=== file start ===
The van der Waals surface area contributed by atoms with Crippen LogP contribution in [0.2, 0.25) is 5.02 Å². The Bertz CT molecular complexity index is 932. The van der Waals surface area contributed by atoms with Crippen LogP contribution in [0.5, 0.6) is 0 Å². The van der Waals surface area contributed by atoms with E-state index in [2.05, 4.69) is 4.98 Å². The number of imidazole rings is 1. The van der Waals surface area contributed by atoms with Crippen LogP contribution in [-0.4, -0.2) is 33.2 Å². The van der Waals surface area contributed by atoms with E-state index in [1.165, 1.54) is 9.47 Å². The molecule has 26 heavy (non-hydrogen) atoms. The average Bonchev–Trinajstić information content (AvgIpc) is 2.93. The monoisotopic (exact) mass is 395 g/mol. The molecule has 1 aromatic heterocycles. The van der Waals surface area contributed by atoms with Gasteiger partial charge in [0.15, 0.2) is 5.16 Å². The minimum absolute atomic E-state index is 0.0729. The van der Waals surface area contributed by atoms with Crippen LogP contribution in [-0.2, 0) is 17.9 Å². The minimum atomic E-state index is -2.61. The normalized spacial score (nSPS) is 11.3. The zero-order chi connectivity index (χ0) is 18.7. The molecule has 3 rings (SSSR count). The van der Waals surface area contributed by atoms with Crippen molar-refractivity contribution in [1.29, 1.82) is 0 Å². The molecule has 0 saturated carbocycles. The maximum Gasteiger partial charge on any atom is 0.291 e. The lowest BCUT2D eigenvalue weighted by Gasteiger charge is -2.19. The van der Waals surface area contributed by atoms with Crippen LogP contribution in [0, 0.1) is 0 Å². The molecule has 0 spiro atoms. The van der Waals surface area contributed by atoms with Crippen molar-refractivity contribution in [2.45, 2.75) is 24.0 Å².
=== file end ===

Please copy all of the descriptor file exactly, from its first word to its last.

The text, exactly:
The van der Waals surface area contributed by atoms with Crippen LogP contribution in [0.2, 0.25) is 5.02 Å². The Bertz CT molecular complexity index is 932. The van der Waals surface area contributed by atoms with Crippen LogP contribution in [0.5, 0.6) is 0 Å². The van der Waals surface area contributed by atoms with E-state index in [2.05, 4.69) is 4.98 Å². The number of imidazole rings is 1. The van der Waals surface area contributed by atoms with Crippen LogP contribution in [-0.4, -0.2) is 33.2 Å². The van der Waals surface area contributed by atoms with E-state index in [1.165, 1.54) is 9.47 Å². The molecule has 26 heavy (non-hydrogen) atoms. The average Bonchev–Trinajstić information content (AvgIpc) is 2.93. The monoisotopic (exact) mass is 395 g/mol. The molecule has 1 aromatic heterocycles. The van der Waals surface area contributed by atoms with Gasteiger partial charge in [0.15, 0.2) is 5.16 Å². The minimum absolute atomic E-state index is 0.0729. The van der Waals surface area contributed by atoms with Crippen LogP contribution in [-0.2, 0) is 17.9 Å². The minimum atomic E-state index is -2.61. The normalized spacial score (nSPS) is 11.3. The zero-order chi connectivity index (χ0) is 18.7. The molecule has 3 rings (SSSR count). The van der Waals surface area contributed by atoms with Crippen molar-refractivity contribution in [1.29, 1.82) is 0 Å². The molecule has 0 saturated carbocycles. The maximum Gasteiger partial charge on any atom is 0.291 e. The lowest BCUT2D eigenvalue weighted by Gasteiger charge is -2.19. The van der Waals surface area contributed by atoms with Crippen LogP contribution in [0, 0.1) is 0 Å². The molecule has 0 spiro atoms. The van der Waals surface area contributed by atoms with Crippen molar-refractivity contribution in [2.45, 2.75) is 24.0 Å².